In their first attempt at the National History Day contest, two students from Northland Preparatory Academy have made it all the way to the national challenge in College Park, Maryland. But they need a little help getting to the contest.
Seventh graders Joy Kim and Ella Downard won their school and state competitions for National History Day for their documentary on Malala Yousafzai. Yousafzai is a Pakistani girl and Nobel Peace Prize winner who has fought for the education rights for young women.
“We’re really excited because we didn’t think we could make it this far,” said Kim.
Now they’re trying to raise enough money to make it to College Park with their teacher Elysia Pohl. The girls need about $4,000 to go. They’ve set up a GoFundMe page at www.gofundme.com/NPA-National-History-Day. The contest runs from June 11-15.
According to its website, National History Day is a worldwide contest that encourages middle and high school students to do their own research on historical topics that interest them. More than half a million students around the world participate each year, and about 3,000 make it to the national challenge. Each year the students are given a theme and a choice of how to present their project: documentary, paper, performance, exhibit or website.
This is the first year that NPA has entered the contest Pohl said. She and another teacher, Laura Shafer, found out about it at a seminar and decided to see if any of their students would be interested. Pohl said they will definitely include the contest in next year’s lesson plans.
This year’s theme was on someone who has taken a stand. Kim and Downard said they chose Malala because she inspired them about how important education is, especially to those who don’t always have the opportunity to go to school.
“I heard about Malala in fifth grade,” Kim said. At the time, Kim said she really didn’t like doing her homework, but hearing about Malala and the girls around the world who don’t get to go to school put a different spin on things. It inspired Kim to focus on her schoolwork more.
Downard said she had heard of Malala but didn’t know much about her until they started working on the project.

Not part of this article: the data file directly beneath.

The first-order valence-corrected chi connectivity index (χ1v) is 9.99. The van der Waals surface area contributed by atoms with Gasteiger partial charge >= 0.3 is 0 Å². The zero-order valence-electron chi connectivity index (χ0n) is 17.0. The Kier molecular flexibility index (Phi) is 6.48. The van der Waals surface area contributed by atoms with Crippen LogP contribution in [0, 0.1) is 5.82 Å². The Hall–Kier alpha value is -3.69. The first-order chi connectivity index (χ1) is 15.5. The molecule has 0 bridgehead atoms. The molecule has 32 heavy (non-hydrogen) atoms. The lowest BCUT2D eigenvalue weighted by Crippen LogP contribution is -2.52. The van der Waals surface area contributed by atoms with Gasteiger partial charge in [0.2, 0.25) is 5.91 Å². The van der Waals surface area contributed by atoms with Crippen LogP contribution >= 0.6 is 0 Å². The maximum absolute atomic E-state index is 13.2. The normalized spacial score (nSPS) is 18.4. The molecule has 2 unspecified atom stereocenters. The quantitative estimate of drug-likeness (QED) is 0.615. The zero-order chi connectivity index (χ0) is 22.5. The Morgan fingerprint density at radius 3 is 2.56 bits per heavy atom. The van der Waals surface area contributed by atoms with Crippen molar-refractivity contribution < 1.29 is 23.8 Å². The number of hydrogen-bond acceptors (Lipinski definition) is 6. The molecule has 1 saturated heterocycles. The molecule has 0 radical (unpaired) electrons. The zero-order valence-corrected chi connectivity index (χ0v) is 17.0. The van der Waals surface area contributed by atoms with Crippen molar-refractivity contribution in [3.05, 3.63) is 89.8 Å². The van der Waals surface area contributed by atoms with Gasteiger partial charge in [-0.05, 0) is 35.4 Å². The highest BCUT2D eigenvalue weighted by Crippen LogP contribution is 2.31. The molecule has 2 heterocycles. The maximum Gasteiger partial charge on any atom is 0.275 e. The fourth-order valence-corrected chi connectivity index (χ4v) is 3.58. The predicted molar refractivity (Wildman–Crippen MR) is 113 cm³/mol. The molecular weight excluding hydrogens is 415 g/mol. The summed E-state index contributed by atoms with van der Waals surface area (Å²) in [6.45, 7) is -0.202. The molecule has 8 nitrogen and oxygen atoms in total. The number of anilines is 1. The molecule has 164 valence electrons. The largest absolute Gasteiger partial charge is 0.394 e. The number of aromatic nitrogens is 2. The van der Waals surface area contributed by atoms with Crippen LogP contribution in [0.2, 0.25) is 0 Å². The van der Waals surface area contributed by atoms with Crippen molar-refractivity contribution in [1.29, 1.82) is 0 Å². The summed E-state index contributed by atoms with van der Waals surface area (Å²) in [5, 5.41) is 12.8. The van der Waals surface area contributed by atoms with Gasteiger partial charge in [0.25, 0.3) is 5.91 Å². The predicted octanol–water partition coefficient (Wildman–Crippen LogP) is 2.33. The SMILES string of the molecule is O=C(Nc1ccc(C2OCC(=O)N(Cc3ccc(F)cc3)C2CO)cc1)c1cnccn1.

Kim and Downard thought doing a documentary on Malala would be the easiest way to go. It ended up being more work than they expected but they had a lot of help from friends. Downard’s father works for Northern Arizona University and his students taught them how to use the iMovie software to put the documentary together. The girls did all of their own research and all of the editing on the documentary. Two of the NAU students helping them had participated in the National History Day contest when they were younger and were able to give them tips on research and citing sources.
“It was fun to see all of the pictures come together,” Kim said.
Both girls said they were very surprised when their names were called as winners at the state level. Downard said after looking at all of the other projects out there she didn’t think they would win. Place maybe, but not win.
Kim and Downard both said they’re not expecting to win at the national level, but that just being able to go and compete while meeting new people is pretty cool. Downard is excited to see how other students did their projects. Kim said she’s hoping to get a pin from each of the 50 states — the students get state pins they can pass out to other students at the competition.
Joann Kim, Joy’s mother, said she was pleasantly surprised at the girls’ win.
“They worked really hard on this. We’re really thankful to the teachers,” she said.
“I think it will be a fantastic experience for them,” said Kristine Downard, Ella’s mother.